EMIL TABAKOV (b.1947): Complete Symphonies, Vol. 4 - Symphony No. 5, Concerto for Double Bass and Orchestra.
Catalogue Number: 07V011
Label: Toccata Classics
Reference: TOCC 0530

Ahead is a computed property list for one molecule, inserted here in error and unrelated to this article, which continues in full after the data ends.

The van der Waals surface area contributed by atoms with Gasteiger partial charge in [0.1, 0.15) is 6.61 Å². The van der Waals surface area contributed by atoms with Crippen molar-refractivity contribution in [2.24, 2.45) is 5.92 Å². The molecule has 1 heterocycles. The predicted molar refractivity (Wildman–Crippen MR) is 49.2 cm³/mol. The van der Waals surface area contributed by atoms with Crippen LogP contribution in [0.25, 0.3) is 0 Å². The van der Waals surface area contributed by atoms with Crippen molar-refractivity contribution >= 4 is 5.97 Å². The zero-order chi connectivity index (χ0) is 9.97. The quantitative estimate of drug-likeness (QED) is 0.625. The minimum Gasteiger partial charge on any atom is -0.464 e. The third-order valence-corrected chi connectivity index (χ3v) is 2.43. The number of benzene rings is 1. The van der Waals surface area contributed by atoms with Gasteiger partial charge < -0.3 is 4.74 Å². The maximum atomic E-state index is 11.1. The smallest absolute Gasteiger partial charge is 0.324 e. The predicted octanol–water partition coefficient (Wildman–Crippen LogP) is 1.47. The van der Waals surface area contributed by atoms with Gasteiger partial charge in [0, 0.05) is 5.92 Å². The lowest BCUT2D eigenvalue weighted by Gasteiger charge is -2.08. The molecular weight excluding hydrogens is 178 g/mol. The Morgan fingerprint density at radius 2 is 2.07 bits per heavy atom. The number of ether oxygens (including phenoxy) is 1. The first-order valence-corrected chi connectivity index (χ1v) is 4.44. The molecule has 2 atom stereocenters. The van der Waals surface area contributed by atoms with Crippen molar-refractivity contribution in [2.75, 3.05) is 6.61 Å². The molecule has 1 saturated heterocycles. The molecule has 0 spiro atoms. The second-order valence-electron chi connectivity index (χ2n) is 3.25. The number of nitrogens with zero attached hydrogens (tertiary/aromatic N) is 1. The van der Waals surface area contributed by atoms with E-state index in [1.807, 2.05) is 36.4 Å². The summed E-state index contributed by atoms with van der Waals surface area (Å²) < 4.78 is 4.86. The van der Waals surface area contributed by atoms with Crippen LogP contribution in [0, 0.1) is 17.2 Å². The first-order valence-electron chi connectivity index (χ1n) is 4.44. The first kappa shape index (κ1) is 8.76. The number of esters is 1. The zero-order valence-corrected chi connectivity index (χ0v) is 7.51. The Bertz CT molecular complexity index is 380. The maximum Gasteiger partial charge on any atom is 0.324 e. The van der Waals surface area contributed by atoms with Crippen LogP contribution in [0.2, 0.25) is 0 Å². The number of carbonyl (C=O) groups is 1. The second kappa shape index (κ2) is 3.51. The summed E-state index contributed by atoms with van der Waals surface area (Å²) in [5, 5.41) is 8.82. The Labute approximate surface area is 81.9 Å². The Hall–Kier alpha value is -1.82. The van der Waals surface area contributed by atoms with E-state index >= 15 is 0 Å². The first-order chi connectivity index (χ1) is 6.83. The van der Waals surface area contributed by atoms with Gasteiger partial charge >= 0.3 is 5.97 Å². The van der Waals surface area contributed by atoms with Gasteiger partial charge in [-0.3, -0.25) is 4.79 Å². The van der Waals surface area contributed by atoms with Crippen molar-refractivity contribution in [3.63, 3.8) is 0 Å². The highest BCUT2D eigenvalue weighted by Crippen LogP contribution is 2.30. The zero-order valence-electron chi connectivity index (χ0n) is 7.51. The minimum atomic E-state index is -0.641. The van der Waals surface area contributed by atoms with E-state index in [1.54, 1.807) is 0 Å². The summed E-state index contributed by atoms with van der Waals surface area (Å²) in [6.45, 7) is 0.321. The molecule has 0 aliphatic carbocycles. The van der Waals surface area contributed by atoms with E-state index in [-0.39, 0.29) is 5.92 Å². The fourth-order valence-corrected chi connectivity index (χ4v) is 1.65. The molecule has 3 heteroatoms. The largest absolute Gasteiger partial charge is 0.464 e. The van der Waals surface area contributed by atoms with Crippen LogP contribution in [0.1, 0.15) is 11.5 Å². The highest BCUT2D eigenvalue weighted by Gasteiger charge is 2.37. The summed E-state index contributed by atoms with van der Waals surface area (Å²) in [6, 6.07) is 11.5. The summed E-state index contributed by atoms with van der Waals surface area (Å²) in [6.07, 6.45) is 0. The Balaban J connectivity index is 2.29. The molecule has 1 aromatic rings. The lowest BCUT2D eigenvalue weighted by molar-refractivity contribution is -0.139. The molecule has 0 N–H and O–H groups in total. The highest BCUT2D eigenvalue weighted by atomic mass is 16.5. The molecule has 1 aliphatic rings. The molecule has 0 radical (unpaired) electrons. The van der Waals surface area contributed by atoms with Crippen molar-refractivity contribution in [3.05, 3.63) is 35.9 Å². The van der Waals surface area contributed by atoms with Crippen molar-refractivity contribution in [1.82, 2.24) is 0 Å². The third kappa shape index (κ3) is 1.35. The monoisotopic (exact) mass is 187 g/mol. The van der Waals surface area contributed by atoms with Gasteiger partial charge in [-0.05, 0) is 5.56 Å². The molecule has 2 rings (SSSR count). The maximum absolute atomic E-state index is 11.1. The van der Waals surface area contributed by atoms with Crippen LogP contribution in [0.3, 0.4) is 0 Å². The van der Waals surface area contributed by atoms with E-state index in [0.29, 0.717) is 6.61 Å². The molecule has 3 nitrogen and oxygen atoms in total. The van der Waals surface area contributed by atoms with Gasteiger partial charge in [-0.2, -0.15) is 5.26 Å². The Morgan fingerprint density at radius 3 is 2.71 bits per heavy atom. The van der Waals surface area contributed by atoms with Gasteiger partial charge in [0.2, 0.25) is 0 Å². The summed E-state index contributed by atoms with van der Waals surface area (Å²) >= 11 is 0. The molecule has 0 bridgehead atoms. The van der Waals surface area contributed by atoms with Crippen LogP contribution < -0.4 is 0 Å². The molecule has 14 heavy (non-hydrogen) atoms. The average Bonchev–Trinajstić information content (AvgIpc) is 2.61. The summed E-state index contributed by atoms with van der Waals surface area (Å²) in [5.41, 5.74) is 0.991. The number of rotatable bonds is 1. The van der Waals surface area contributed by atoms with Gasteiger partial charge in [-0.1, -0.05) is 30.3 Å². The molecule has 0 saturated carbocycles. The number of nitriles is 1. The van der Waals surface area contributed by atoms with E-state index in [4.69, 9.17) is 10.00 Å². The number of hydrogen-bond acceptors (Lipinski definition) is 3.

Description: The monumental 5th Symphony, nearly an hour long, is another installment in Tabakov's sequence of apocalyptic visions; as bleak, obsessive, dark and frankly terrifying as the previous offerings in this immensely valuable series (09U059, 08S009, 08T011), this is the most bellicose and violent thus far. The first movement begins with an heroic theme, immediately embattled. Under constant assault from battering percussion, it holds its own through a warlike exposition, developing as it goes. Eventually, in a master-stroke of symphonic thinking, in the midst of battle it transforms enough to generate its own second subject, which announces itself with a motif that suggests the beginning of the Dies irae before taking a different turn. This theme is then the subject of the development section proper, beginning quietly with burbling interjections from the woodwinds. This gradually swells in a mighty crescendo, then the work’s opening fanfares introduce the first theme, and battle royal recommences, with both themes vying for supremacy. An explosive, shattering fusillade temporarily halts the proceedings, and the strings try quietly to assert the second subject, but this is soon blasted aside by the first, with an air of victory. But it is not clear - at this point - who has won, or with what consequences. The slow movement begins quietly and mysteriously, in the mood of a nocturne, punctuated by lonely bird calls. The first theme is derived from that of the first movement, now hushed and tranquil. Surging disturbances threaten the calm, but are quickly dispelled. Bells introduce a new section in which the tutti material achieves a brief climax, after which the movement dissipates in melancholy and mystery, bells and birdsong. The scherzo starts with a feeling of ironic burlesque, temporarily creating the impression of something lighthearted, if sarcastic, with what sound like deliberate allusions to Shostakovich and Mahler. When, perhaps inevitably, it becomes a colossal, bludgeoning march there remains something ludicrously exaggerated about it, as terrifying as it is. The nightmare goes from bad to worse; a march of monstrous, grinning gargoyles, implacable and brutally uncomprehending in their barbaric violence. This horror is followed by another; the relentless juggernaut of the finale, propelled by the most basic two-note mechanism, a gigantic perpetual motion engine with the sole purpose of racing towards the final apocalyptic confrontation of the themes from the whole work, and hurling them into the final abyss, apparently with success, as the music culminates in an explosive climax - and is abruptly cut off. The Concerto for Tabakov's own instrument is much earlier - 1975 - and was his graduation work, but it already exhibits to a surprisingly advanced degree many characteristics of the composer’s fully mature style. The first movement is sardonic, very Shostakovich-like (there is even a quotation from the latter's First Cello Concerto). The solo writing is virtuosic without being showy, and treats the instrument as an equal protagonist in the musical argument. Here, as later in his career, the composer displays a predilection for woodwinds shrieking in their highest register, obviously learnt from Shostakovich and especially effective in accompanying the basso profondo of the solo instrument. The slow movement begins eerily, and maintains the character of a chilly, sinister winterscape throughout. The finale is active and propulsive, nervous and agitated, the soloist's rapid repeated notes actually providing much of the rhythmic impetus of the movement. A syncopated section is briefly jazzy, then a tutti climax brings back material from earlier in the work before an impatient final gesture ends the work. Entcho Radoukanov (double bass), Bulgarian National Radio Symphony Orchestra; Emil Tabakov.